Understanding The Differences Between Drywood And Subterranean Termites

Understanding The Differences Between Drywood And Subterranean Termites

There are thousands of species of termites around the world, but in the US, only a handful are responsible for home infestations, and of those handful, only two are representative in the majority of cases – the drywood and subterranean termites. Of the two, the subterranean termites cause the most damage per year, but drywood termites are awful in their own way. Let’s take a look at these two species and the differences between them.

Subterranean termites

The most widespread termite species in the US, subterranean termites are found in all states with the exception of Alaska, and they are responsible for over $5 billion in damages each year. These termites will build sprawling colonies underground and then tunnel in a wide area looking for food. This is why you can have a single colony infesting multiple buildings in a neighborhood.

Getting subterranean termites under control requires either the use of liquid barriers or baiting systems. Both of these methods are designed to specifically target this species, which makes identification an important part of the pest control process.

Signs of a subterranean termite infestation include the presence of mud tubes in crawlspaces or near the foundation of the home, and the presence of swarmers. Subterranean termites need the moisture of the earth to survive, so they never actually leave their tunnels to venture out into the open. Instead they build tubes of mud whenever they need to go above ground to find wood. Luckily, this makes it easier to detect an infestation.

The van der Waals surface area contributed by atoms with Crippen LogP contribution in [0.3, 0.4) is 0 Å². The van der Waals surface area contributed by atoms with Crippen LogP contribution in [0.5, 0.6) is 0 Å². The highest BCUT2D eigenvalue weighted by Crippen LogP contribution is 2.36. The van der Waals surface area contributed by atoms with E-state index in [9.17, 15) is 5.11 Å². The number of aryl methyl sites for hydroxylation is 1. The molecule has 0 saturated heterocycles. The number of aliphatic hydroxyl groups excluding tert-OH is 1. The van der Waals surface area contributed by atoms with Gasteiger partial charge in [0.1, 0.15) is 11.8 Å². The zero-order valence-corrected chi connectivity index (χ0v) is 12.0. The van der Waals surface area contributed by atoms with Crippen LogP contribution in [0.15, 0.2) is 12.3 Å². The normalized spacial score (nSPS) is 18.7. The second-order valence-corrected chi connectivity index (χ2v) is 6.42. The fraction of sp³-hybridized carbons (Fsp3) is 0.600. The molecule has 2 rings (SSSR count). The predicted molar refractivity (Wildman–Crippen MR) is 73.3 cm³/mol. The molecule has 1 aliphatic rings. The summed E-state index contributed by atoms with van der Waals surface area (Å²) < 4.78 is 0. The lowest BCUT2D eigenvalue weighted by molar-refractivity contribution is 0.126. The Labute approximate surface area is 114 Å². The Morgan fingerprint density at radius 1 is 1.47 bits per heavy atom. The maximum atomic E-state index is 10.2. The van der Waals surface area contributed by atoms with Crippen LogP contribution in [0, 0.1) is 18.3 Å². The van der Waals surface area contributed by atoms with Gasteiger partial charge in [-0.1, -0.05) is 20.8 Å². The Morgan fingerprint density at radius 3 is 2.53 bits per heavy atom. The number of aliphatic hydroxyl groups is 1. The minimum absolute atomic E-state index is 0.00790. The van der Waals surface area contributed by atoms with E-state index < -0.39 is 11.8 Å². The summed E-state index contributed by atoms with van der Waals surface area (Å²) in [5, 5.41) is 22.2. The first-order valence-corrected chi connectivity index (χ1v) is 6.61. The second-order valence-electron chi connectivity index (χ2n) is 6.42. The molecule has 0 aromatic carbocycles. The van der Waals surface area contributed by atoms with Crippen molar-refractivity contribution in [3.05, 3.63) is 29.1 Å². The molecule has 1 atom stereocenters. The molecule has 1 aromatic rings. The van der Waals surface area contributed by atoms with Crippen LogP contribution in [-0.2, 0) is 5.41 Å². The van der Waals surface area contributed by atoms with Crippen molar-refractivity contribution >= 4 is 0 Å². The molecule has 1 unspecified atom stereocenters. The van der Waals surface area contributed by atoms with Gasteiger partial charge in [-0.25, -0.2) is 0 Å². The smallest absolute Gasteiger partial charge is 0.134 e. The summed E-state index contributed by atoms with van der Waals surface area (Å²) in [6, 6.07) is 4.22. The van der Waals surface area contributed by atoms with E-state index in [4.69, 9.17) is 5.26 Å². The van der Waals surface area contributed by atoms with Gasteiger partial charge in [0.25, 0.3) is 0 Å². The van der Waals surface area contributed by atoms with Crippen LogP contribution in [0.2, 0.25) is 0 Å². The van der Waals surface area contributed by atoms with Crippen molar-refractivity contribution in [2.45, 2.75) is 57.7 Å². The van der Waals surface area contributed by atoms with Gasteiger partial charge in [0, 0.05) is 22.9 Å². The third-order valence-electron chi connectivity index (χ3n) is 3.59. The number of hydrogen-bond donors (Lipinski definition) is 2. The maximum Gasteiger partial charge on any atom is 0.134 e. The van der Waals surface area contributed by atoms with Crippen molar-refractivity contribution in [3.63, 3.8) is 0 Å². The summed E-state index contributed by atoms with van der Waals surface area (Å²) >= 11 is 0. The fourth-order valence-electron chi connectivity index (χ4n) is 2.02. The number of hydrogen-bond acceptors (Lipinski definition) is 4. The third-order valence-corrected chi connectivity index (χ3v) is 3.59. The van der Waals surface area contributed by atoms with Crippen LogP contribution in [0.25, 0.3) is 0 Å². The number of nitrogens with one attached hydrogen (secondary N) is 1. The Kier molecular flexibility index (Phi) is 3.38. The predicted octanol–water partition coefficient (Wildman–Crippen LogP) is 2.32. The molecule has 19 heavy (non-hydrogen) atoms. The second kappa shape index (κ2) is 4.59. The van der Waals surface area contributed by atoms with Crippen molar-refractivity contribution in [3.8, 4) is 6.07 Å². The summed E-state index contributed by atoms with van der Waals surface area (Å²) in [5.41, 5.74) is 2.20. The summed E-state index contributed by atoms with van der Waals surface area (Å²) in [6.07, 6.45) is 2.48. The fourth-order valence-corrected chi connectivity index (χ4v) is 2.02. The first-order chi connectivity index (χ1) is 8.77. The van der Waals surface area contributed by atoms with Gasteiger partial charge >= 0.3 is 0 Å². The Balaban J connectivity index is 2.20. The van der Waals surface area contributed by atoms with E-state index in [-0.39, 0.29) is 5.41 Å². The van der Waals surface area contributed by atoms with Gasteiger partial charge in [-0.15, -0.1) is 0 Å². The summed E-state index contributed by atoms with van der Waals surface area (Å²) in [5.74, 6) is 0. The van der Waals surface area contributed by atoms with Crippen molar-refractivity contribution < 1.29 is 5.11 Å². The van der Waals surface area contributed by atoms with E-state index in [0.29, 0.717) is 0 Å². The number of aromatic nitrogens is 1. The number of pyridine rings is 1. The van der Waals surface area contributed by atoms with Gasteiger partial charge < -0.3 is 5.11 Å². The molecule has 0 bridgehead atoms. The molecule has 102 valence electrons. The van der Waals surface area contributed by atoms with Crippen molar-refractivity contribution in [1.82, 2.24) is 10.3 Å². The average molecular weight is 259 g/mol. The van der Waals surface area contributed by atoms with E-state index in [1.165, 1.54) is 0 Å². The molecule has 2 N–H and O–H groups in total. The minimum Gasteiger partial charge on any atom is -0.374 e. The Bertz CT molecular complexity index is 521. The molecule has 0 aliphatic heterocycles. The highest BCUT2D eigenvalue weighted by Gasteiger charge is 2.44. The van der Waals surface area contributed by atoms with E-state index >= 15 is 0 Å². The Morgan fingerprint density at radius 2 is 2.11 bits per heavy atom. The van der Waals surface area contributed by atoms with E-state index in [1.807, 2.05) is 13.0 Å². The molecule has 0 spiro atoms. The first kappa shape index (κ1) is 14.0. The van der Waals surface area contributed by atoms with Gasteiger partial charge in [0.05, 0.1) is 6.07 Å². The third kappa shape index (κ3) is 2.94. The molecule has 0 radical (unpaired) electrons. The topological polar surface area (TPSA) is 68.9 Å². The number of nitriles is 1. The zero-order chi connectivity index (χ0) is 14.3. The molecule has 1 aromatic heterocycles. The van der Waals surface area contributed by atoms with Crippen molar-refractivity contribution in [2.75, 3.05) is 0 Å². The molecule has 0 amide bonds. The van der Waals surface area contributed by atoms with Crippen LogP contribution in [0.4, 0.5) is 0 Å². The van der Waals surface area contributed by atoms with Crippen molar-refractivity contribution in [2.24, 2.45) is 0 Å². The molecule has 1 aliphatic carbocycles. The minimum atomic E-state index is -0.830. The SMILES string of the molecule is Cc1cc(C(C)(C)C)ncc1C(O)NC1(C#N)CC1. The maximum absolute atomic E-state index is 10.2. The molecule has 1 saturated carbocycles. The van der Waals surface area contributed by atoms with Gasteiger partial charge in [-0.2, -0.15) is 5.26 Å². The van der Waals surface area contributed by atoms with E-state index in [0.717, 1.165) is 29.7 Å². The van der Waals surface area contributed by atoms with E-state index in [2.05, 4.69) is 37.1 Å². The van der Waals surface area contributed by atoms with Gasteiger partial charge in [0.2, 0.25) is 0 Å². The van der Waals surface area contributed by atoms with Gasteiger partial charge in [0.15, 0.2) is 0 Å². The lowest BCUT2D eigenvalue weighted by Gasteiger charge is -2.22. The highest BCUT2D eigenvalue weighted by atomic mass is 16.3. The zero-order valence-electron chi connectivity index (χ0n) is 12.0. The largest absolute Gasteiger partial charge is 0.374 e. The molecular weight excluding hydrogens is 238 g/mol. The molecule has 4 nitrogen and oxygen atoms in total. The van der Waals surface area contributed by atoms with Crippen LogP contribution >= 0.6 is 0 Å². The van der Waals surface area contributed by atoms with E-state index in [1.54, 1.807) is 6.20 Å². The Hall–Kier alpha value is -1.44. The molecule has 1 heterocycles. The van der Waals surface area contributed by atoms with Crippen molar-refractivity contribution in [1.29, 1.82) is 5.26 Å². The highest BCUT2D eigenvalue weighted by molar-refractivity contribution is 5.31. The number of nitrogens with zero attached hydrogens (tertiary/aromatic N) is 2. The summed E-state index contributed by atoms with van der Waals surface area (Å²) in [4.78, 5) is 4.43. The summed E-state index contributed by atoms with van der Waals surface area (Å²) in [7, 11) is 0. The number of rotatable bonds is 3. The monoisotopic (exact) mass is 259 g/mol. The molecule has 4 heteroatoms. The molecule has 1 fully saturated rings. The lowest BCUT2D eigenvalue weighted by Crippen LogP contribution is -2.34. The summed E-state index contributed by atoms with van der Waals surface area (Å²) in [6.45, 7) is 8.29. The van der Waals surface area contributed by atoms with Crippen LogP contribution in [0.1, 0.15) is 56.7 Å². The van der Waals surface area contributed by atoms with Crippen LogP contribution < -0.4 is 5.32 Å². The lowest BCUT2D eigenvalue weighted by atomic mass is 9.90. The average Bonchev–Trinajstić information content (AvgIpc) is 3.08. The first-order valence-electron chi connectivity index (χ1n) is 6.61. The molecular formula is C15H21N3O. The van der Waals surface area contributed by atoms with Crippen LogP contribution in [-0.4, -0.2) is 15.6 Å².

Drywood termites

Unlike subterranean termites, drywood termites do not need to maintain contact with the ground and this allows them to build their colonies inside the wood itself as they eat it. This makes them much harder to detect, and in some cases, the only way you can tell that there is an infestation present is when the damage to the wood becomes visible. You will also need to use completely different control methods to deal with a drywood termite infestation, with spot on treatments and in-wood baiting systems being preferred.

Being able to tell the difference between the two species is essential if you want to successfully control them. This is where we come in. Contact us today if you are dealing with a termite infestation and you need someone to get rid of it quickly and effectively.